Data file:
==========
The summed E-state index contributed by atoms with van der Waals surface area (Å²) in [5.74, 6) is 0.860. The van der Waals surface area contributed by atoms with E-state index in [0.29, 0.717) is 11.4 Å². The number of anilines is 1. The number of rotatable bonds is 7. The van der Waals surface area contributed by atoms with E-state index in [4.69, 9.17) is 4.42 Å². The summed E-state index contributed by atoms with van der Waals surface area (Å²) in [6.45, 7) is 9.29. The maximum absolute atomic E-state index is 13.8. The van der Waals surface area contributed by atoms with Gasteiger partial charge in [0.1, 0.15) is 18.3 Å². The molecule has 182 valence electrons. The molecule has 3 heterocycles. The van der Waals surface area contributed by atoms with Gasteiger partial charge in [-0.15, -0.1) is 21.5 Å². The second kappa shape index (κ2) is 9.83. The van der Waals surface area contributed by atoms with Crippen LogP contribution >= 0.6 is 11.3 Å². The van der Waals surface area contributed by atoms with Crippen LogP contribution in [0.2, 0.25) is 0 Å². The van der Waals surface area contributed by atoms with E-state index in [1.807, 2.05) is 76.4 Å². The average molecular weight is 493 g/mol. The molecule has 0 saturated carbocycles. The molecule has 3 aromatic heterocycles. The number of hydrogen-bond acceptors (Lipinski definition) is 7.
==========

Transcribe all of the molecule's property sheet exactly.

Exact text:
The summed E-state index contributed by atoms with van der Waals surface area (Å²) in [5.74, 6) is 0.860. The van der Waals surface area contributed by atoms with E-state index in [0.29, 0.717) is 11.4 Å². The number of anilines is 1. The number of rotatable bonds is 7. The van der Waals surface area contributed by atoms with E-state index in [4.69, 9.17) is 4.42 Å². The summed E-state index contributed by atoms with van der Waals surface area (Å²) in [6.45, 7) is 9.29. The maximum absolute atomic E-state index is 13.8. The van der Waals surface area contributed by atoms with Gasteiger partial charge in [0.1, 0.15) is 18.3 Å². The molecule has 182 valence electrons. The molecule has 3 heterocycles. The van der Waals surface area contributed by atoms with Gasteiger partial charge in [-0.15, -0.1) is 21.5 Å². The second kappa shape index (κ2) is 9.83. The van der Waals surface area contributed by atoms with Crippen LogP contribution >= 0.6 is 11.3 Å². The van der Waals surface area contributed by atoms with Crippen LogP contribution in [0.2, 0.25) is 0 Å². The van der Waals surface area contributed by atoms with E-state index in [1.807, 2.05) is 76.4 Å². The average molecular weight is 493 g/mol. The molecule has 0 saturated carbocycles. The molecule has 3 aromatic heterocycles. The number of hydrogen-bond acceptors (Lipinski definition) is 7.